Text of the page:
This story does meander around. It doesn't seem to do much. But this is not a bad thing. I found it very amusing, and the characters horribly believable (most of them are not nice) - maybe they do exist in Hong Kong, but honestly, I could find a parallel for all of them here in Devon! And I found myself cheering on the lead character, willing him to triumph over the petty everyday arguments.
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8 of 11 people found the following review helpful
5.0 out of 5 stars Remarkably vivid vignettes 29 Aug 2003
Two things really fascinated me about "The Monkey King" and "Sour Sweet", the first two of Timothy Mo's novels and the first two that I read.
The first is that, despite it now being 6 years since I read these books, I am staggered by the clarity and longevity of the pictures that Timothy Mo painted in my head. I have since found this with all of Mo's novels: the vividness of the depiction of the scenery or interiors makes me feel as if I've watched a film of the story, rather than read a book. I haven't sat back and analysed his writing to find out how he does it - and partly I haven't done so now for fear of spoiling the magic with which I remember the stories.
The second is that Mo's main characters in these two novels are unknowing innocents simply living their lives, such that the reader can see the wider implications of their actions when they cannot do so themselves. For example, in "The Monkey King" the reader is all too aware that Wallace Nolasco fits in far lower down the hierarchy of the Poon family than he thinks. Again, in "Sour Sweet", the thought of triad involvement is more often with the reader than with the characters. Often, the dramas that unfold in the stories are the result of quirky accidents rather than design - but that's what gives the stories such authenticity. Consequently, you feel as if you're a privileged observer quietly watching the characters live their ordinary lives for a few years. I could quite happily believe that the main protagonists had lived their lives like this before the events told in the story, and would continue to do so, just as naively, after the book is finished.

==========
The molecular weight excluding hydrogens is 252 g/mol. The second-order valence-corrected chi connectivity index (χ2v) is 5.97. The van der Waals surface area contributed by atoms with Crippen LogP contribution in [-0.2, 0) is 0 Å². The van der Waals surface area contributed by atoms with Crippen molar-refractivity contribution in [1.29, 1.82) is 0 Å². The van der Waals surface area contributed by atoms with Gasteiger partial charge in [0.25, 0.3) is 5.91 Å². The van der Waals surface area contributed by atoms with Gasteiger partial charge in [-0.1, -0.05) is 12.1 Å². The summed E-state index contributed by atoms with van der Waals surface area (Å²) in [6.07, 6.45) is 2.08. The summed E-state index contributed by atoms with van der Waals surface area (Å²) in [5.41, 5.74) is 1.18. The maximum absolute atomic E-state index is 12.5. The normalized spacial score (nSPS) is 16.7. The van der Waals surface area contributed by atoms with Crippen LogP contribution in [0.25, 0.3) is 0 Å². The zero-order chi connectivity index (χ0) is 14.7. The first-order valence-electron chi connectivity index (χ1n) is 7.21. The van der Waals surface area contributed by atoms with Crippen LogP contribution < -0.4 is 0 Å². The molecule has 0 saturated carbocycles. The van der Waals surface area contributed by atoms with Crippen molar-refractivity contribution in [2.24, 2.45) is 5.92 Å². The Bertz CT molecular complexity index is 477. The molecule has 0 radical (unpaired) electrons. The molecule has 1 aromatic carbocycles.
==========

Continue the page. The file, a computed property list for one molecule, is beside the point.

I thoroughly recommend Mo's writing to you if you enjoy novels that totally immerse you in the observation of others' lives - even where those lives are not always pretty.
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5.0 out of 5 stars Hong Kong in the early 50s brought to vivid life 10 Dec 2011
In the first part of this book, life in the household of the domestic tyrant Mr Poon makes for a painful though blackly funny read. Fortunately, humane values establish themselves ever more firmly chez Poon as the book progresses and the personalities of the downtrodden begin to blossom.

This is an entirely individual comedy full of vignettes of life in Hong Kong and the New Territories almost sixty years ago. Every character has his or her share of foibles and every race likewise. The dialogue is a special delight - a strangely Cantonese version of English with no plurals, of course, and hilariously erratic tenses.

This is a novel that relishes absurdity and keeps its humour dry.